Checked Out

Members of the Friends Foundation donated their lives to the library. Those days are over.

As a result, the amount spent on new material has declined from $6 million in 2002 to $3.5 million, and the original staff of 520 is dwindling; fourteen staff members lost their jobs, and the library has stopped filling openings in order to eliminate seventy positions by December.

"We have an almost total hiring freeze," Asthon says. "The net effect is our staff size, by next year, will be down 17 percent from where it was. We've also opened two large new branch libraries. That makes it harder to get the doors open.

"The impact on the public is not obvious on the first day, but over time it becomes obvious. We're buying many fewer copies of Hillary Clinton's book and Harry Potter, and have much longer waits. The shelf life of a typical preschool book is eighteen months; they get used up. You have things in worse condition and less available to children. You have a student coming to the shelf and saying, 'I have a bibliography of ten books and can only find five.' You never make that up."

To handle the staff reductions, Ashton decided to shutter the libraries one day a week -- putting the DPL in the same precarious position as when he took over in 1985. Having the Central Library closed on Wednesdays frees 25 to 30 people to work at other locations, but it isn't an immediate cost saving for the DPL. Because the building must be left open for administrative staff, the utilities, security and a host of other fixed costs must still be paid, whether or not the public is admitted. However, Ashton sees the closings as a way to ensure each library is staffed fully when it is open. "People are differently deployed," he says. "Almost everyone who works at the front desk will work at two different locations."

Julie Benson, a former Friend, questions the motivation for the closing. "They told us 'We hope this dramatizes the trouble the library is in,'" she says. "I thought 'Aha!' I think it's a question that needs to be asked: Are they really saving that much money, or is it a political statement?"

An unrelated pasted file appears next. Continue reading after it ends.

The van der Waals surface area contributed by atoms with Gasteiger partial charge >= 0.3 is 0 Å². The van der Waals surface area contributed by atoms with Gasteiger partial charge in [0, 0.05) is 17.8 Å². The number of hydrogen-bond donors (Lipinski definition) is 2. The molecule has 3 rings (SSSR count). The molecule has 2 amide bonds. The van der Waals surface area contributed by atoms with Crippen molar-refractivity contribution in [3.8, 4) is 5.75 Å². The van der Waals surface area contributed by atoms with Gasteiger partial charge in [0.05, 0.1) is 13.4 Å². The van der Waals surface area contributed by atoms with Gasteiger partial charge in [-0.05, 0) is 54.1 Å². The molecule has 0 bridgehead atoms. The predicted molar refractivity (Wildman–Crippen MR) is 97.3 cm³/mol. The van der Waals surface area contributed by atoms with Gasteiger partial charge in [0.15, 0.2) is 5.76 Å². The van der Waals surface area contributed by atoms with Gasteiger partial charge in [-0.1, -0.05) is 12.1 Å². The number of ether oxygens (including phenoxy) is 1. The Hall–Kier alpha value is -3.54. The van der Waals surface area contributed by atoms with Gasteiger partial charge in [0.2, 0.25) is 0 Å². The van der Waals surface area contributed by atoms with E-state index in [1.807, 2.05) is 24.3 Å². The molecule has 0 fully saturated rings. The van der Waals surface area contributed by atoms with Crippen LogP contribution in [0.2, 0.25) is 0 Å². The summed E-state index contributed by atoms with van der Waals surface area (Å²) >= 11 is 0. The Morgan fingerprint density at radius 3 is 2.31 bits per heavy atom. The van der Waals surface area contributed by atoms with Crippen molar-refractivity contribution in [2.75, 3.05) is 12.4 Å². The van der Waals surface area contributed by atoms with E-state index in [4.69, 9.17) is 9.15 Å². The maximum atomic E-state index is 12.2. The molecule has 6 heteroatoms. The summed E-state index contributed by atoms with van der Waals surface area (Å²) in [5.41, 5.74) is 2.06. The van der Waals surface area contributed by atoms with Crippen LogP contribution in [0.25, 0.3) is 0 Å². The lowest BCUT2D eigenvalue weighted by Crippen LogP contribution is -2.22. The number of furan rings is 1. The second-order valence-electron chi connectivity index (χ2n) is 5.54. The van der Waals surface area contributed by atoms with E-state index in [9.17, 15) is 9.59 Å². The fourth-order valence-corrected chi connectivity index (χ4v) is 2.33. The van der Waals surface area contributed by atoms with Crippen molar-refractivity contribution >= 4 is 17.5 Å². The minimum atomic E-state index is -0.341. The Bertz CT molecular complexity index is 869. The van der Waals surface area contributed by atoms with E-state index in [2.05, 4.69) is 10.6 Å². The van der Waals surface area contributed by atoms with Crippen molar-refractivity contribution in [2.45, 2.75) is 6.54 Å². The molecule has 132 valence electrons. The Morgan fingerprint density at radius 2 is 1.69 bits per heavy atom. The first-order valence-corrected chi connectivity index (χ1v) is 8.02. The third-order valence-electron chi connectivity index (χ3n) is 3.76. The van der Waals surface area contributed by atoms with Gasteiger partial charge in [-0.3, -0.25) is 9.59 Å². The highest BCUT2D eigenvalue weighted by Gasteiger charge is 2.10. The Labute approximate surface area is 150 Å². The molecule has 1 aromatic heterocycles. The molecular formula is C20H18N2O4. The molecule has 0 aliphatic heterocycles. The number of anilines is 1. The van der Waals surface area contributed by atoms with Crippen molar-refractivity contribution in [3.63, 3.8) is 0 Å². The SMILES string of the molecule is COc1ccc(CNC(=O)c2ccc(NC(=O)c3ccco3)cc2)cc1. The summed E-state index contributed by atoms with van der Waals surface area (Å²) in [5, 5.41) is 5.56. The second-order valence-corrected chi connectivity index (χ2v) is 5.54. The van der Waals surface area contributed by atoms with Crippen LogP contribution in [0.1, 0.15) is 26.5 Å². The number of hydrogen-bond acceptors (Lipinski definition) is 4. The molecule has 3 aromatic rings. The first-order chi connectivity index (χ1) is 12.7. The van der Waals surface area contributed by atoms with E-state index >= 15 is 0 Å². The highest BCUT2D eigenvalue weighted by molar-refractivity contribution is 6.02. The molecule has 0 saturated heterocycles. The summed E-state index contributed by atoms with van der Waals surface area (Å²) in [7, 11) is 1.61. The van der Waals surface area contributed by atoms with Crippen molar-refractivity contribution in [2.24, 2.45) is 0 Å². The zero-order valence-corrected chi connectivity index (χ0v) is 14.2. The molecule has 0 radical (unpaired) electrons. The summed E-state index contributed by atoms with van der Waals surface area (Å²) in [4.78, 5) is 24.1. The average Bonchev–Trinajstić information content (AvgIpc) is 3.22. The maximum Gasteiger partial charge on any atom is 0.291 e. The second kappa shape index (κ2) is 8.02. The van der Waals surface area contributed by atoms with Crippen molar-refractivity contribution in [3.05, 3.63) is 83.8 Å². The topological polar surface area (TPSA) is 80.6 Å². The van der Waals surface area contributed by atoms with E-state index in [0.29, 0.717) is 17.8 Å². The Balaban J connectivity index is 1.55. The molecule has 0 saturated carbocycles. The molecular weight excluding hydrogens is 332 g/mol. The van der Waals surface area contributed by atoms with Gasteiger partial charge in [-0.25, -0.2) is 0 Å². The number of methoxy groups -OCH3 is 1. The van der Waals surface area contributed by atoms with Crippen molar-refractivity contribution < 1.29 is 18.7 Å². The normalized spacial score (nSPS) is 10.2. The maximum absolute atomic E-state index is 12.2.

The DPL isn't the only system grappling with cuts, however. Nationwide from Los Angeles (considering closing fifteen of its 84 branches) to Salt Lake City (cutting purchases of new materials by 18 percent), libraries are facing the effects of a down economy. But Ashton, in the tradition of Denver's city librarians, has found a controversial -- and some say unwarranted -- solution to the problem: a library district, which would take the DPL out of city government altogether.

While most of city government, including the DPL, depends on sales taxes -- which rise and fall dramatically with every twist in the economy -- a district would be funded through the far-more-stable property tax, much like Denver Public Schools and most other school districts in the state.

"We're looking to the long term, and some effort to stabilize our situation makes sense," Ashton says. "There are forty library districts in Colorado; the largest is in Colorado Springs. What they've experienced is financial stability that's inherent in the property-tax situation."Douglas County voters approved such a district in 1990, and since then the library has grown to include seven branches with another -- a former Safeway store in downtown Castle Rock -- almost ready to come online.

"Municipal libraries spend much of their time fighting for money," says Jamie LaRue, director of the Douglas Public Library District. "You have to argue books are more important than streets and bridges. When you're a library district, your future depends on satisfied customers."

"It's like each customer is a city council member," says Eloise May, director of the Arapahoe Library District. "The people we serve are the ones who will say yes or no to a tax increase."

Unlike Douglas County, the Arapahoe district will experience a decline in revenue next year because assessments on office buildings in the Denver Tech Center have fallen. However, May says she is still in a better position than a library director like Ashton, who depends on sales taxes.

"Property tax is slower in responding to economic trends; it gives you a chance to look ahead and prepare," she says. "We'll experience a drop in revenue next year, but we know about it and can take measures to prepare." Despite the advantages, setting up such a district would be complicated for the DPL. If passed by voters, it would cost property owners approximately $100 more a year, because Ashton believes the library would need to raise about $40 million a year to maintain current services. As a district, the library would have to pay for things such as legal services and insurance, which the city now provides -- at a cost of approximately $2 million. It would also have to negotiate issues like what to do with the millions of dollars in bond debt Denver has taken on to fund many of the DPL's new buildings. Ashton compares creating a library district to Denver Health's spinoff from the city into a semi-independent agency with its own personnel system, legal staff and other internal arrangements. The proposed library district would have a governing board whose members would be approved by the Denver City Council -- as members of the Library Comission are now, after being nominated by the mayor -- which provides at least some system of checks and balances. Ashton had hoped to get a district proposal on the ballot as soon as this November, but then Mayor Hickenlooper told him that his priority is a vote to change the city's personnel system. Hickenlooper also doesn't want to see the library compete with Denver Public Schools, which is planning to ask voters for a tax increase.

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